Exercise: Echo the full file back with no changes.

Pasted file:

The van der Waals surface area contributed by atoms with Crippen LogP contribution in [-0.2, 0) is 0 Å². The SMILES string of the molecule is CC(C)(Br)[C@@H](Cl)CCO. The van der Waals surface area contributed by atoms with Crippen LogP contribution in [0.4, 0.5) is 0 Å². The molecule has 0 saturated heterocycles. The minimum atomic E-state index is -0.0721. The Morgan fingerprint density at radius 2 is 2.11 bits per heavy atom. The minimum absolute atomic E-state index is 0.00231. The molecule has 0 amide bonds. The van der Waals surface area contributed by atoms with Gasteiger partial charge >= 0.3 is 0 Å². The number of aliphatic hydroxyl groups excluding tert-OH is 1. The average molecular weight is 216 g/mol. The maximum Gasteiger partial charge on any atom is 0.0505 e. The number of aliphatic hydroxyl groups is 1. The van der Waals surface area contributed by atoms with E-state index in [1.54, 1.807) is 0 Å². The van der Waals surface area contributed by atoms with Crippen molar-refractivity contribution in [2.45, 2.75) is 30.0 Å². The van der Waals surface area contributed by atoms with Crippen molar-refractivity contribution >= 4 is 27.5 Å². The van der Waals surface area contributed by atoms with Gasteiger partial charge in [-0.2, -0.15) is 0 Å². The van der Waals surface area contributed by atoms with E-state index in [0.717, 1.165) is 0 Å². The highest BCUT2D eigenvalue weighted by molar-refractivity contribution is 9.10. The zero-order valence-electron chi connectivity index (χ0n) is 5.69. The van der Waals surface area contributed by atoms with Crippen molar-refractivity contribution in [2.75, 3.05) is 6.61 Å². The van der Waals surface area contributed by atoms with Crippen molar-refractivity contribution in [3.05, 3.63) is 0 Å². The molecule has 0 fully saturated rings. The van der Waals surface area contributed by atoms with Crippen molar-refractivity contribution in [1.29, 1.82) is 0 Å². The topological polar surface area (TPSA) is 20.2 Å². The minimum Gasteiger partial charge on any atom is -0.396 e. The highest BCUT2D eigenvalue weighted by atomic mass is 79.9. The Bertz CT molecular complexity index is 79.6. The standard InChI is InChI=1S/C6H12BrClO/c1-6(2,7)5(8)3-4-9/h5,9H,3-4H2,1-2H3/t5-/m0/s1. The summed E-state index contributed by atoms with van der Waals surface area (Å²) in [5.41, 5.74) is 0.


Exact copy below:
The van der Waals surface area contributed by atoms with Crippen LogP contribution in [-0.2, 0) is 0 Å². The SMILES string of the molecule is CC(C)(Br)[C@@H](Cl)CCO. The van der Waals surface area contributed by atoms with Crippen LogP contribution in [0.4, 0.5) is 0 Å². The molecule has 0 saturated heterocycles. The minimum atomic E-state index is -0.0721. The Morgan fingerprint density at radius 2 is 2.11 bits per heavy atom. The minimum absolute atomic E-state index is 0.00231. The molecule has 0 amide bonds. The van der Waals surface area contributed by atoms with Gasteiger partial charge >= 0.3 is 0 Å². The number of aliphatic hydroxyl groups excluding tert-OH is 1. The average molecular weight is 216 g/mol. The maximum Gasteiger partial charge on any atom is 0.0505 e. The number of aliphatic hydroxyl groups is 1. The van der Waals surface area contributed by atoms with E-state index in [1.54, 1.807) is 0 Å². The van der Waals surface area contributed by atoms with Crippen molar-refractivity contribution in [2.45, 2.75) is 30.0 Å². The van der Waals surface area contributed by atoms with Crippen molar-refractivity contribution >= 4 is 27.5 Å². The van der Waals surface area contributed by atoms with Gasteiger partial charge in [-0.2, -0.15) is 0 Å². The van der Waals surface area contributed by atoms with E-state index in [0.717, 1.165) is 0 Å². The highest BCUT2D eigenvalue weighted by molar-refractivity contribution is 9.10. The zero-order valence-electron chi connectivity index (χ0n) is 5.69. The van der Waals surface area contributed by atoms with Crippen molar-refractivity contribution in [2.75, 3.05) is 6.61 Å². The van der Waals surface area contributed by atoms with Crippen molar-refractivity contribution in [3.05, 3.63) is 0 Å². The molecule has 0 fully saturated rings. The van der Waals surface area contributed by atoms with Crippen molar-refractivity contribution in [1.29, 1.82) is 0 Å². The topological polar surface area (TPSA) is 20.2 Å². The minimum Gasteiger partial charge on any atom is -0.396 e. The highest BCUT2D eigenvalue weighted by atomic mass is 79.9. The Bertz CT molecular complexity index is 79.6. The standard InChI is InChI=1S/C6H12BrClO/c1-6(2,7)5(8)3-4-9/h5,9H,3-4H2,1-2H3/t5-/m0/s1. The summed E-state index contributed by atoms with van der Waals surface area (Å²) in [5.41, 5.74) is 0.